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Minister: Saudi Arabia pledges $100 million to PA

Jan. 16, 2013 7:56 P.M. (Updated: Jan. 19, 2013 1:26 P.M.)
BETHLEHEM (Ma'an) -- Saudi Arabia has pledged $100 million to the Palestinian Authority to ease the government's financial crisis, the PA finance minister said Wednesday.

Nabil Qassis told Ma'an that government employees would be paid as soon as the funds were received, but he said no date had been set for the transfer.

Qassis added that the PA had not yet received $26 million promised by Algeria.

President Mahmoud Abbas has struggled to convince Arab countries to deliver a $100 million monthly "safety net" they promised when he secured de facto UN recognition of Palestine in November, prompting Israeli sanctions.

Abbas thanked Saudi Arabia, a longtime benefactor to his government, for the funds.

"The state's budget is facing a large deficit as a result of the docking of Palestinian money by the Israeli government as a punitive step after the UN recognition of Palestine as an observer state," Abbas said in a statement.

The Ramallah-based government has been hard-pressed to pay more than $300 million in monthly expenditures since Israel announced it would confiscate $100 million dollars it collects in customs taxes on their behalf each month.

Full salaries for public sector workers have not been paid in almost three months and government initiatives to increase revenue by collecting years worth of electricity and water bills from the public have been hampered by street protests.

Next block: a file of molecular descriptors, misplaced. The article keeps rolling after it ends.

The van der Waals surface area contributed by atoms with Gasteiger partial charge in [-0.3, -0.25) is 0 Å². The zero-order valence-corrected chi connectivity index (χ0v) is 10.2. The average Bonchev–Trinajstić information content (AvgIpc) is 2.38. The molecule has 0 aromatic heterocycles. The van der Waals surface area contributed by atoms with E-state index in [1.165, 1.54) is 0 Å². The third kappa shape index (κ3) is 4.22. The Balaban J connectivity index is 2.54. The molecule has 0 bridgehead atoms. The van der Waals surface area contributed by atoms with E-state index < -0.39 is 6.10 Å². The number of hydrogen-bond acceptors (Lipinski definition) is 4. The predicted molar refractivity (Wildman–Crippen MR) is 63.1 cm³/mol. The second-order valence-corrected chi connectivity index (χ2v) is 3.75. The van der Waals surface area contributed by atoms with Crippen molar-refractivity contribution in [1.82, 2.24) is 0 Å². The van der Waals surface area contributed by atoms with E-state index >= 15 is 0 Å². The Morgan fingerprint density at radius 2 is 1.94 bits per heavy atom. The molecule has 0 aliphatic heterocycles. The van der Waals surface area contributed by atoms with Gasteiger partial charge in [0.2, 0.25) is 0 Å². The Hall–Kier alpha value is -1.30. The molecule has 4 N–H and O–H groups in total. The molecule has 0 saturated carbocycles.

The Saudi aid will make little progress toward lowering the government's debt of more than $1.3 billion to Palestinian banks and hundred of millions of dollars in unpaid contracts to the private sector.

Amid a downturn in its construction and manufacturing sectors and with its economic prospects hamstrung by Israeli restrictions, the West Bank government has been deeply dependent on foreign aid to pay its bills.

A high of $1.8 billion in foreign aid in 2008 plunged to $600 million last year, with Gulf countries scaling back their giving because of increased domestic spending over two years of Arab political uprisings and the global financial downturn.

An earlier $100 million gift from Saudi Arabia last July and donations from Iraq, Algeria and other Arab countries provided much of the PA's foreign aid in 2012.

On Wednesday, the European Union announced some $133 million in annual assistance to the Palestinians and UN aid agencies servicing Palestinian refugees, in line with previous years.

The United States continues to withhold $200 million dollars in budgetary assistance, around half the aid it delivered to the Palestinians in 2012, amid Congressional objections to their bid for statehood.

Reuters contributed to this report.
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